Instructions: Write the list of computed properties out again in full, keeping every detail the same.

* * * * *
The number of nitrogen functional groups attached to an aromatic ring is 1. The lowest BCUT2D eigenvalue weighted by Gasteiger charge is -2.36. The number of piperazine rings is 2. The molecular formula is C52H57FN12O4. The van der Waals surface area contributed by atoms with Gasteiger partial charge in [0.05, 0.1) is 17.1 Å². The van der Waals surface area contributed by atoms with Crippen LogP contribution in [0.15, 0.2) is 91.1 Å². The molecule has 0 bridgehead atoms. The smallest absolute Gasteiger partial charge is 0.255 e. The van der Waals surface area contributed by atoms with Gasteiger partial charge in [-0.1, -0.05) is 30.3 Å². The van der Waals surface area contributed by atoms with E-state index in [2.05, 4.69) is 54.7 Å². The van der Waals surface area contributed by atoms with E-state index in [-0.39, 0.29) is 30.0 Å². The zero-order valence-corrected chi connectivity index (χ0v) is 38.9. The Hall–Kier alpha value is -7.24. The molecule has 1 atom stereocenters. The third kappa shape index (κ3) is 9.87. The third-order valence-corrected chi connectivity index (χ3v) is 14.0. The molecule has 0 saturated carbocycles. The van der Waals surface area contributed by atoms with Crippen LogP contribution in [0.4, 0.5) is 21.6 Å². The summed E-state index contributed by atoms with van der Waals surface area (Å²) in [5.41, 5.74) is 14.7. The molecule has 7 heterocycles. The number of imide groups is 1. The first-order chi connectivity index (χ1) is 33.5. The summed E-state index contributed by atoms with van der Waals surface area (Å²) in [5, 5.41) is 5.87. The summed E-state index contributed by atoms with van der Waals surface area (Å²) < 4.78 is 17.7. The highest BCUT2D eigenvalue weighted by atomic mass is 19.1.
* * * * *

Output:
The number of nitrogen functional groups attached to an aromatic ring is 1. The lowest BCUT2D eigenvalue weighted by Gasteiger charge is -2.36. The number of piperazine rings is 2. The molecular formula is C52H57FN12O4. The van der Waals surface area contributed by atoms with Gasteiger partial charge in [0.05, 0.1) is 17.1 Å². The van der Waals surface area contributed by atoms with Crippen LogP contribution in [0.15, 0.2) is 91.1 Å². The molecule has 0 bridgehead atoms. The smallest absolute Gasteiger partial charge is 0.255 e. The van der Waals surface area contributed by atoms with Gasteiger partial charge in [-0.1, -0.05) is 30.3 Å². The van der Waals surface area contributed by atoms with E-state index in [2.05, 4.69) is 54.7 Å². The van der Waals surface area contributed by atoms with E-state index in [-0.39, 0.29) is 30.0 Å². The zero-order valence-corrected chi connectivity index (χ0v) is 38.9. The Hall–Kier alpha value is -7.24. The molecule has 1 atom stereocenters. The third kappa shape index (κ3) is 9.87. The third-order valence-corrected chi connectivity index (χ3v) is 14.0. The molecule has 0 saturated carbocycles. The van der Waals surface area contributed by atoms with Crippen LogP contribution in [0.4, 0.5) is 21.6 Å². The summed E-state index contributed by atoms with van der Waals surface area (Å²) in [5.41, 5.74) is 14.7. The molecule has 7 heterocycles. The number of imide groups is 1. The first-order chi connectivity index (χ1) is 33.5. The summed E-state index contributed by atoms with van der Waals surface area (Å²) in [5, 5.41) is 5.87. The summed E-state index contributed by atoms with van der Waals surface area (Å²) < 4.78 is 17.7. The highest BCUT2D eigenvalue weighted by atomic mass is 19.1.